Comics are a media that I enjoy partaking in. Many of my favourite books are essentially in comics, and not just the cape comic that everyone is familiar with. I read a bit of indies as well, sappy slice of life stuff that not everyone might be in to.
For people who prefer to read comics outside of ComiXology or the Kindle app, there are a few ways to manage comics on your Windows PC. comic files are often in CBR or CBZ files rarely can be handled natively by PC.
Here are a bunch of ways you may wish to consider when managing comic files.
How to convert non-comic archive files to comic files.
For this, I use Calibre. Calibre is an app expressly for managing e-books. This is a general app that allows you to customise all sorts of books, including epubs and other formats. In the case of comics, sometimes a backup might be made in a .zip file or pdf file. Dragging these folders into Calibre ensures that it spits out a nicely done .cbr file for you to read and manage.
Should you want to go the other way and download a comic file from Comixology so as to extract the images for your own use, it’s trivial to change the .cbr or .cbz extension in the file manager of your choice to .rar or .zip respectively.
How to merge multiple comic files together.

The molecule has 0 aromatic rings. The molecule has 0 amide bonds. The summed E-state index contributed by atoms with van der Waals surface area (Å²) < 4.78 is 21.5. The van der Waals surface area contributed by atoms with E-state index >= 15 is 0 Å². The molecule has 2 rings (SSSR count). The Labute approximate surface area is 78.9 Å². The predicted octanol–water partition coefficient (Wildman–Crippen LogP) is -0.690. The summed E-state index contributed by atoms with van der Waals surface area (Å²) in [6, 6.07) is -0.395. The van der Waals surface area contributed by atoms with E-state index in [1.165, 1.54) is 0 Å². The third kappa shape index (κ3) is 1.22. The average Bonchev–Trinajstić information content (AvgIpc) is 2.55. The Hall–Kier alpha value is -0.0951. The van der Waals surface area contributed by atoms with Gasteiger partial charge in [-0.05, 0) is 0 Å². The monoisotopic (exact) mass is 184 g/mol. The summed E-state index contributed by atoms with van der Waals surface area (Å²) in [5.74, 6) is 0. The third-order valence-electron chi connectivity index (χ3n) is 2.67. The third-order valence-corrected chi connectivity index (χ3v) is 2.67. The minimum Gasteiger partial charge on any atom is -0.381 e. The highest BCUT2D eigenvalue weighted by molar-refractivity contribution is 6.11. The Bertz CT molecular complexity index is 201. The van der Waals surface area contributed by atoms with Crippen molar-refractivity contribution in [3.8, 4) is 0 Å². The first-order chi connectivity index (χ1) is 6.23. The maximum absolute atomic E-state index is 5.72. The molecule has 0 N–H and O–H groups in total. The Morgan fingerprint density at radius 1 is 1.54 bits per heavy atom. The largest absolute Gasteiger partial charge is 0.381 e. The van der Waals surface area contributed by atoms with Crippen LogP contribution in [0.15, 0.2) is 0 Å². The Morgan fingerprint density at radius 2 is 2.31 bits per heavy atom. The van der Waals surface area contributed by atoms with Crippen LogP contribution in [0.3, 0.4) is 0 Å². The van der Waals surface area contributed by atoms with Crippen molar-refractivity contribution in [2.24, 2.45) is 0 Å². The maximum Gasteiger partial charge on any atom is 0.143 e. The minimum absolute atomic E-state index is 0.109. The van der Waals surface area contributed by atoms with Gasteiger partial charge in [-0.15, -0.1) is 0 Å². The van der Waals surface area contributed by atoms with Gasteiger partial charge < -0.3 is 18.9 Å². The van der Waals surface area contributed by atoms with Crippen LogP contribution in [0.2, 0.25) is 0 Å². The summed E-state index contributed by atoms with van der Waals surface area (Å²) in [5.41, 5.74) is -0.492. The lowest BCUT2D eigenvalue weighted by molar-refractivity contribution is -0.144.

If you’re a comic reader, you’ll be aware of Trade Paperbacks and Ominuses. These are comic collections that make use of large numbers of comics to tell a coherent story. Normally, you’d have to rely on the goodwill of comic publishers to collect your favourite writer’s run into a suitable package. With an app like Comic Rack, you don’t have to. While this app allows you to read comics, its most useful feature is in enabling users to merge multiple files and convert them between formats. Want a 1000 page Tom King Omni, grab the files, run Comic Rack, and you can.
This app is a legacy Windows app and is free to use.
How to view comics on Windows 10
Unlike with Ebooks, Microsoft doesn’t offer a default viewer for comic book files for Windows 10, this is when we turn to the Microsoft Store.
Now, while I’m certain there are many comic reader apps outside the store, and I have seen them myself, modern Windows apps provide a better reading experience than old-style apps. They are more suited to touch devices like the Surface Go and Surface Pro and can be counted on to have a variety of gestures backing them.
Cover for Comics is my go-to app here. It provides adequate customisation, integrates with OneDrive, Google Drive and Dropbox, and even supports manga readers. Some other readers would recommend Comics++ or Readia, but Cover is my tried and tested,